Ukraine has ordered a full military mobilisation in response to Russia’s build-up of its forces in Crimea.
Prime Minster Arseniy Yatsenyuk said the country was “on the brink of disaster”.
US President Barack Obama has called Russian troop deployments a “violation of Ukrainian sovereignty”.
Nato is conducting emergency talks on the crisis. Its secretary-general has said Russia’s actions “threatened peace and security in Europe”.
Several other measures were announced on Sunday by national security officials:
The armed forces would be put on “full combat readiness”.
Reserves to be mobilised and trained
Ukraine’s foreign minister will seek the help of US and UK leaders in guaranteeing its security
Emergency headquarters to be set up
Increased security at key sites, including nuclear plants.
Airspace closed to all non-civilian aircraft.
The BBC has seen what appear to be Russian troops digging trenches on the Crimean border.
Heavily armed groups continue to occupy key sites on the peninsula, including airports and communications hubs, although there has been no actual violence.
Tensions are high in Crimea, with several stand-offs reported around Ukrainian military bases.
One Ukrainian base was surrounded by Russian troops in Perevalnoe, south of the regional capital Simferopol, with another base in Sevastopol being blockaded by a pro-Russian “self-defence unit”.
In the Crimean port city of Feodosia, a group of Ukrainian marines were also blockaded into their base.
Armed men surrounded the base demanding that the garrison pledge loyalty to the region’s new pro-Russian authorities.
Around 100 marines are thought to be inside the base.
Observers have been watching a build-up of Russian military activity in Crimea – home to Russia’s Black Sea Fleet – for the past few days.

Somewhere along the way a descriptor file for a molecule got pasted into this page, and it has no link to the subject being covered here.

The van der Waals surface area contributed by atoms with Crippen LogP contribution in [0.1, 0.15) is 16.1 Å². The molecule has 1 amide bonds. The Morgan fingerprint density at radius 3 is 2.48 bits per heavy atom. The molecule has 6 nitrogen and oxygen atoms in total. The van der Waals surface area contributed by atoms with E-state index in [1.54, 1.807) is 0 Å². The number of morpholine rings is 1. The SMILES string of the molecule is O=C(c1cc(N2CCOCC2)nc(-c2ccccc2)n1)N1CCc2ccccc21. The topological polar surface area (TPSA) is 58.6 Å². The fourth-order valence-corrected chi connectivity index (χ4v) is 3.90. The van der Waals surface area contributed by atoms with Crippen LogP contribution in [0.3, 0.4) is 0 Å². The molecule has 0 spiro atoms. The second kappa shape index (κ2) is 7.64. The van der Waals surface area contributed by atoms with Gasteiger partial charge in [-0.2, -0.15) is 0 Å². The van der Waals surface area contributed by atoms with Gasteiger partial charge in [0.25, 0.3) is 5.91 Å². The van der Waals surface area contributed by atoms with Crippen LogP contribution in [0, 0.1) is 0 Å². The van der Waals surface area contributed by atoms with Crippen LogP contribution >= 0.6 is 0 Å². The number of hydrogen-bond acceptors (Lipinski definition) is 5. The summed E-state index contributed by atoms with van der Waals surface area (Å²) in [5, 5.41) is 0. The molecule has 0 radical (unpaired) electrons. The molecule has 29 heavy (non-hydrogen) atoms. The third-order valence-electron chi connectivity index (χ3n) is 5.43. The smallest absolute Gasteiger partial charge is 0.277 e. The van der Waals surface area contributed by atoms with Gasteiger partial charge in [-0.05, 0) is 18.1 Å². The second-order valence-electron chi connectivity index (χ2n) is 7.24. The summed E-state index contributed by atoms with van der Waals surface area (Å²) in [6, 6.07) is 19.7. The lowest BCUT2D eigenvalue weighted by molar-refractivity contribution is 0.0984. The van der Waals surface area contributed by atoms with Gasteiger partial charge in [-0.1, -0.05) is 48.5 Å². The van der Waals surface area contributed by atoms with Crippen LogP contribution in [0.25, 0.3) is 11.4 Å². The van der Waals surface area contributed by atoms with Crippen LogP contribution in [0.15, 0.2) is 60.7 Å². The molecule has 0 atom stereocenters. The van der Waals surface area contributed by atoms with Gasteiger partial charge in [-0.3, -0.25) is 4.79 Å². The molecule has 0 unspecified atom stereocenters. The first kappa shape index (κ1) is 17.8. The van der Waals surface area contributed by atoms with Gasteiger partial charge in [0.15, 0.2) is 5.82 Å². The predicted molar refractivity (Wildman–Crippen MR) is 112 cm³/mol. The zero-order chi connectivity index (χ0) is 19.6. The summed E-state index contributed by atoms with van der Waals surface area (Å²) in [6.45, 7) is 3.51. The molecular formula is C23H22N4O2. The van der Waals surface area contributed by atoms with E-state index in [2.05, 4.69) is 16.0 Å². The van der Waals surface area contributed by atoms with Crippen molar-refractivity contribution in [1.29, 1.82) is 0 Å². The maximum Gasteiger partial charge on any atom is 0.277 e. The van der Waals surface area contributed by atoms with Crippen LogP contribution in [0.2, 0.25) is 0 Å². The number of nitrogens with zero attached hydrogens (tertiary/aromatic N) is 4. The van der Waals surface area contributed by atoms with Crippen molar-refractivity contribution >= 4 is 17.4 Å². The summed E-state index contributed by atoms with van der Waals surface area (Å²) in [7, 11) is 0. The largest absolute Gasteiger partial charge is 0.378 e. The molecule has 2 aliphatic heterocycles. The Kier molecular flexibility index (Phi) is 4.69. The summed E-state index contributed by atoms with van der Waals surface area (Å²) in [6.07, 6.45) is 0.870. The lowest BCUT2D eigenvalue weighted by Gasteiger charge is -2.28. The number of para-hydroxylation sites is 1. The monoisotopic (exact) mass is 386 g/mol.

Reports say two Russian anti-submarine warships have appeared off the coast of Crimea in violation of an agreement governing the presence of Russia’s Fleet in the peninsula.
Russian soldiers are widely reported to be guarding a number of administrative buildings and military bases in Crimea. Parliament, airports, the state television building and telecommunications hubs have also been surrounded.
Some 6,000 extra Russian troops and 30 additional armoured vehicles are now in Crimea, Ukrainian Defence Minister Ihor Tenyukh said on Saturday.
The newly-elected pro-Moscow leader of Crimea, Sergiy Aksyonov, said he had appealed to Mr Putin for help to ensure peace on the peninsula.
The interim government in Kiev does not recognise Mr Aksyonov and his government, and signed a decree on Saturday that their election at an emergency session of the regional parliament this week was illegal.
On Saturday, Mr Obama held a 90-minute telephone conversation with Russian leader Vladimir Putin and urged him to pull forces back to bases in Crimea.
Mr Putin said Moscow reserved the right to protect its interests and those of Russian speakers in Ukraine.
President Putin submitted his request for troops to the Russian parliament on Saturday “in connection with the extraordinary situation in Ukraine and the threat to the lives of Russian citizens”, the Kremlin said.
The US, France and Canada say they are suspending preparations for a G8 summit in the Russian resort of Sochi in June as a reaction to the deployment, with Canada also recalling its ambassador from Moscow for consultations.
Mr Obama, the White House said, told Mr Putin that the appropriate way to address any concerns “is peacefully through direct engagement” with the Ukrainian government and international mediating bodies.
He told Mr Putin his actions were a “breach of international law, including Russia’s obligations under the UN Charter, and of its 1997 military basing agreement with Ukraine”, a statement added.
The Kremlin said that in his phone call with Mr Obama, President Putin “underlined that there are real threats to the life and health of Russian citizens and compatriots on Ukrainian territory”.